Toy Retrospective

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A look back at how video games made the leap from televisions to toy shelves

By Andrew Kardon     March 25, 2002

Pixels aren't enough. Those video game heroes who fight evil sorcerers, save damsels in distress and mow down zombies like there's no tomorrow just aren't satisfied with entertaining you on your TV. Sure, some have successfully gone on to movies (like TOMB RAIDER and RESIDENT EVIL), but nowadays, video game action figures are all the rage.

Head to any video game or novelty store and you're likely to find some interesting collectibles. Chief among them are action figures. RESIDENT EVIL. FINAL FANTASY. ULTIMA ONLINE. Yep, game figures are pretty much the norm these days, but it wasn't always that way. Used to be, video game fans had to rely solely on Japanese imports for unique video game-based action figures. But that all changed with the help of a certain female globe-trotting adventurer.

Back in 1997, TOMB RAIDER was one of the hottest video games around. Looking to test a LARA CROFT action figure, Toy Biz took an interesting approach. To help keep costs and time down, Toy Biz used its existing 5-inch Jubilee action figure (from the X-MEN ROBOT FIGHTERS series), repainted it, and slapped on a brand-new sculpted Lara head. The figure may have been a far cry from bringing your average guy's video game fantasies to life, but regardless, Lara flew off the shelves.


Lara didn't stay hidden from collectors for long, though. Pleased with the test results, Eidos Interactive gave the toy license to Playmates and soon after, toy stores were filled with variations of the buxom babe. Playmates produced a number of 9-inch figures, as well as a line of 6-inchers with detailed bases and more articulation. And of course, these were eventually followed up by movie-based toys, which gave guys something else they've always wanted: their very own Angelina Jolie to take home.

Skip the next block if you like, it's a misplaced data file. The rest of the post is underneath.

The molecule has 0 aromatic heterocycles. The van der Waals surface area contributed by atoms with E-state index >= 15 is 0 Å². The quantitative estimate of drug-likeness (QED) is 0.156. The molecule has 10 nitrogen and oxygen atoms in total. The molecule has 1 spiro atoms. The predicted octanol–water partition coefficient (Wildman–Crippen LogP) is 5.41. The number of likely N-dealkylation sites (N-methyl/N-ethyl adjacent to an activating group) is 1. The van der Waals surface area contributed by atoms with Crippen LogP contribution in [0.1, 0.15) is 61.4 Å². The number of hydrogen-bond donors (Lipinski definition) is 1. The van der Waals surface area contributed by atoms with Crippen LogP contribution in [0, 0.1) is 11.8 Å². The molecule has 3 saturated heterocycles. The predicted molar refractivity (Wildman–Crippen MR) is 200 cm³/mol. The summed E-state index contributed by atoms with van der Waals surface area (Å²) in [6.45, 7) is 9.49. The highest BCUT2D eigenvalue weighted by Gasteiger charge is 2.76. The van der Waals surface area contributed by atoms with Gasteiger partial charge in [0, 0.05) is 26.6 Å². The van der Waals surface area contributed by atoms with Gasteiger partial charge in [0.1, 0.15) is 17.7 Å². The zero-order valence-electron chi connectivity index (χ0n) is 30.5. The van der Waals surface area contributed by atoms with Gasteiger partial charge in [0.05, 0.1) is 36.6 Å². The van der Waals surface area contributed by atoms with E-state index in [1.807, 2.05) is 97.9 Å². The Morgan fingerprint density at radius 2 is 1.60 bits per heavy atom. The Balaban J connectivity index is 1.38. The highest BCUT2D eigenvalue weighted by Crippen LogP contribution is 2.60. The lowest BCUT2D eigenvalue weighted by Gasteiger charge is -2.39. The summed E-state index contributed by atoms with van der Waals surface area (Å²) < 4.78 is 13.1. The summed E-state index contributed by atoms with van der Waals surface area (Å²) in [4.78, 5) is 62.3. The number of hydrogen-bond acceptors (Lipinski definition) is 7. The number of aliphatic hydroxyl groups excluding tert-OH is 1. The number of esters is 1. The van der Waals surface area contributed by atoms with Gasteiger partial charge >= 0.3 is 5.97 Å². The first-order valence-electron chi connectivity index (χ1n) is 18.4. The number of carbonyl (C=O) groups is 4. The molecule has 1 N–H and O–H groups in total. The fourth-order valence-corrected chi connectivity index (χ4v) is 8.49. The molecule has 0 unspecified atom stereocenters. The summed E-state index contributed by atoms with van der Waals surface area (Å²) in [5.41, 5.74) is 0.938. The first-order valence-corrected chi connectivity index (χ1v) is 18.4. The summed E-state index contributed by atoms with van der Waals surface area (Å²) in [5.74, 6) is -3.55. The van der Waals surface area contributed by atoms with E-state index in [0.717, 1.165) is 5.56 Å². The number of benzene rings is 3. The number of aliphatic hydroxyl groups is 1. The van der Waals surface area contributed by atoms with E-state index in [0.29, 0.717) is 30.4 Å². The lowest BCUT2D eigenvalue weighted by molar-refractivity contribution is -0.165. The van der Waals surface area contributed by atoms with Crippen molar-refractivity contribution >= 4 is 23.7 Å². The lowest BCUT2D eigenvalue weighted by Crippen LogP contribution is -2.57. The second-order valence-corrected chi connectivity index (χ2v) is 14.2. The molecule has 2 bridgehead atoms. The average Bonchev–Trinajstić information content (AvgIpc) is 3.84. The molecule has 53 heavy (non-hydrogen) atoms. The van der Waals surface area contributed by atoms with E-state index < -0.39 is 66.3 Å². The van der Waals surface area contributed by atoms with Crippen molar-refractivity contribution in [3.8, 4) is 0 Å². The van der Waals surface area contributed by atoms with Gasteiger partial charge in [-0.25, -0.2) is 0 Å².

But it wasn't just a hot video game babe that made it to the toy front. Uh, uh. Ms. Croft pretty much opened the door for other pixilated protagonists to join the action figure party. Back in '97 Bandai began releasing figures based on the uber-popular FINAL FANTASY. With its cartoony/anime feel to it, series VII really struck a chord with collectors, and was soon followed by series VIII, IX and even figures from the recent SPIRITS WITHIN animated movie. Around that time, a toy company called ReSaurus began putting out DUKE NUKE'EM action figures as well. Big, bulky and with an arsenal of heavy artillery, video game figures started to make their stand on toy shelves.

Even McFarlane Toys got in on the fun in 1999 with its line of METAL GEAR SOLID figures. Sleek design, gorgeous sculpts and neat accessories helped bring Solid Snake and company to life. McFarlane has followed up with a METAL GEAR SOLID 2 line, and its more recent ULTIMA ONLINE set, based on characters created by Todd McFarlane himself.

Even Nintendo joined in on the action figure act by hooking up with ToySite for some very basic LEGEND OF ZELDA figures. They soon joined forces with Toy Biz, however, for new ZELDA: OCARINA OF TIME figures that were much more detailed and articulated. Toy Biz also put out a really fun line of MARIO KART action figures featuring popular characters from the racing game (like Mario, Yoshi and Bowser), along with mini-karts that the figures actually sat in, as well as some nifty accessories like a string of banana peels.


And there were tons of others throughout the years. EVERQUEST. ZELDA. MARVEL VS. CAPCOM. HOUSE OF THE DEAD. RESIDENT EVIL. Basically, it's a pretty sure bet that if a new game's popular enough, the action figures will follow. Let's just pray someone doesn't get around to doing toys based on classic games. After all, who really needs a Pong action figure?


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